In December 1910, Indian traders John and Louisa Wetherill opened their trading postwith a tent for supplies (and sleeping) and a store counter of boards laid across two barrels. From that modest beginning, Kayenta became the center of Navajo gatherings and exploring expeditions to Rainbow Bridge, Monument Valley, and the grand cliff dwellings in Tsegi Canyon. Soon came a parade of visitors, including authors, painters, and archaeologists, as well as cowboys, miners, traders, and tourists. The Kayenta Township today is home to descendants of the early inhabitants and the hub for thousands of annual visitors from around the world who come to see the magnificent region known as Monument Valley.
About the Author
Carolyn O’Bagy Davis is the author of numerous books on the history of the American West. Harvey Leake is a descendant of Kayenta pioneers John and Louisa Wetherill. Their extensive collection of historic photographs is featured in this book. Kayenta Township Commissioner Richard Paul Mike is an anomaly within his own tribe, from having three first names to co-owning a number of fast-food restaurants and a hotel on the great Navajo Nation.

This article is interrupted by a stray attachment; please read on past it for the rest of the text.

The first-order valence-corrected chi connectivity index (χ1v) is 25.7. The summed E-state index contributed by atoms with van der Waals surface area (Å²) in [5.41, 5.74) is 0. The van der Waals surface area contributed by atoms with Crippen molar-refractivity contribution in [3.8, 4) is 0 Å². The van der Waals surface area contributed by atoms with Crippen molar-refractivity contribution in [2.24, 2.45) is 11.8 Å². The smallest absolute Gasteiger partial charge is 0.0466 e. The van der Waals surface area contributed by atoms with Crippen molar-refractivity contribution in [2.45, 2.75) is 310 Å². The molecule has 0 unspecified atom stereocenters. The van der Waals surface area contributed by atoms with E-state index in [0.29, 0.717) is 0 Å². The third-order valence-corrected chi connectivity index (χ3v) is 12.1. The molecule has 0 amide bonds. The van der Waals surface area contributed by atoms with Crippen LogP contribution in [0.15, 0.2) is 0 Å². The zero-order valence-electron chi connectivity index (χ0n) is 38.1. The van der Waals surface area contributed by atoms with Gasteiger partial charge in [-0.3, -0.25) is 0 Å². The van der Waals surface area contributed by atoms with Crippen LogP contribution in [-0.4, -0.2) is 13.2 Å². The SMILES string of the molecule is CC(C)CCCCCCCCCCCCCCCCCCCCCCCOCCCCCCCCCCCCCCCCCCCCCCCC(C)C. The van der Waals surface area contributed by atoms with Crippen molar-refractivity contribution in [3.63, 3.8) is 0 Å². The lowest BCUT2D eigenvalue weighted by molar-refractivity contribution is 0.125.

Table of Contents
1 Red Canyons and Purple Sage 11
2 Moonlight Water 19
3 Diné Means "the People" 33
4 Kayenta, Where Water Comes Like Fingers out of a Hill 49
5 Monument Valley 95
6 Kayenta Today 111